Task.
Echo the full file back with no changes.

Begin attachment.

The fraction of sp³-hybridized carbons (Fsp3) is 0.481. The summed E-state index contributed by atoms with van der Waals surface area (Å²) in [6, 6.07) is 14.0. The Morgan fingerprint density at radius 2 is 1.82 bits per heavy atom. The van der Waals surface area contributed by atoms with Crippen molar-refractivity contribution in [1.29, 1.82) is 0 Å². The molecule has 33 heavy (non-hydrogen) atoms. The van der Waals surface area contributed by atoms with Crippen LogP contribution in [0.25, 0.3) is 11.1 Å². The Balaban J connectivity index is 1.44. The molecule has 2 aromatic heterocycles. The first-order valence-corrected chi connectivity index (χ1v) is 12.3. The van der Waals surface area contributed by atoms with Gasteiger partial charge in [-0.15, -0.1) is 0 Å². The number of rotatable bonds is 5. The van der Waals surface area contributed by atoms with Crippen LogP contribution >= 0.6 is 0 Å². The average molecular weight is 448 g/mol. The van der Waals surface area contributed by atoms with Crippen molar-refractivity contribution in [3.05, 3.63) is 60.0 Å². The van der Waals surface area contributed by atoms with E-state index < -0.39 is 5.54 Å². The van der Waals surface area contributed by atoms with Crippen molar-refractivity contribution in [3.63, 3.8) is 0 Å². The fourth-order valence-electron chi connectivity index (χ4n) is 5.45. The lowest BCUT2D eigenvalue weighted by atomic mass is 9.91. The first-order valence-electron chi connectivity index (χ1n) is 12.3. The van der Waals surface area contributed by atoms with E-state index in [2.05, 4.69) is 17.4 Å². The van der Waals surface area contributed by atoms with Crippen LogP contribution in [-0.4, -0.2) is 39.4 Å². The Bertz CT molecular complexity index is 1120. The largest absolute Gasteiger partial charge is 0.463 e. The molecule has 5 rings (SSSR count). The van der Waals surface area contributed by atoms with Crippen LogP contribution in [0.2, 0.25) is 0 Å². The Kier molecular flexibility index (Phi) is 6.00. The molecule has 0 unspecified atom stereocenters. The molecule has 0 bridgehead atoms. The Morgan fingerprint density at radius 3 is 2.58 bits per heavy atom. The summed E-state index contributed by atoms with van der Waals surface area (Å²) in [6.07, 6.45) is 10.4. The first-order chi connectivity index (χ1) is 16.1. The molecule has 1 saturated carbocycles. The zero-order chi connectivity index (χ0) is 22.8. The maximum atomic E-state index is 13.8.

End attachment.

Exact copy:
The fraction of sp³-hybridized carbons (Fsp3) is 0.481. The summed E-state index contributed by atoms with van der Waals surface area (Å²) in [6, 6.07) is 14.0. The Morgan fingerprint density at radius 2 is 1.82 bits per heavy atom. The van der Waals surface area contributed by atoms with Crippen molar-refractivity contribution in [1.29, 1.82) is 0 Å². The molecule has 33 heavy (non-hydrogen) atoms. The van der Waals surface area contributed by atoms with Crippen LogP contribution in [0.25, 0.3) is 11.1 Å². The Balaban J connectivity index is 1.44. The molecule has 2 aromatic heterocycles. The first-order valence-corrected chi connectivity index (χ1v) is 12.3. The van der Waals surface area contributed by atoms with Gasteiger partial charge in [-0.15, -0.1) is 0 Å². The number of rotatable bonds is 5. The van der Waals surface area contributed by atoms with Crippen LogP contribution >= 0.6 is 0 Å². The average molecular weight is 448 g/mol. The van der Waals surface area contributed by atoms with Crippen molar-refractivity contribution in [3.05, 3.63) is 60.0 Å². The van der Waals surface area contributed by atoms with E-state index < -0.39 is 5.54 Å². The van der Waals surface area contributed by atoms with Crippen molar-refractivity contribution in [3.63, 3.8) is 0 Å². The fourth-order valence-electron chi connectivity index (χ4n) is 5.45. The lowest BCUT2D eigenvalue weighted by atomic mass is 9.91. The first-order valence-electron chi connectivity index (χ1n) is 12.3. The van der Waals surface area contributed by atoms with E-state index in [2.05, 4.69) is 17.4 Å². The van der Waals surface area contributed by atoms with Crippen LogP contribution in [-0.4, -0.2) is 39.4 Å². The Bertz CT molecular complexity index is 1120. The largest absolute Gasteiger partial charge is 0.463 e. The molecule has 5 rings (SSSR count). The van der Waals surface area contributed by atoms with Crippen LogP contribution in [0.2, 0.25) is 0 Å². The Kier molecular flexibility index (Phi) is 6.00. The molecule has 0 unspecified atom stereocenters. The molecule has 0 bridgehead atoms. The Morgan fingerprint density at radius 3 is 2.58 bits per heavy atom. The summed E-state index contributed by atoms with van der Waals surface area (Å²) in [6.07, 6.45) is 10.4. The first-order chi connectivity index (χ1) is 16.1. The molecule has 1 saturated carbocycles. The zero-order chi connectivity index (χ0) is 22.8. The maximum atomic E-state index is 13.8.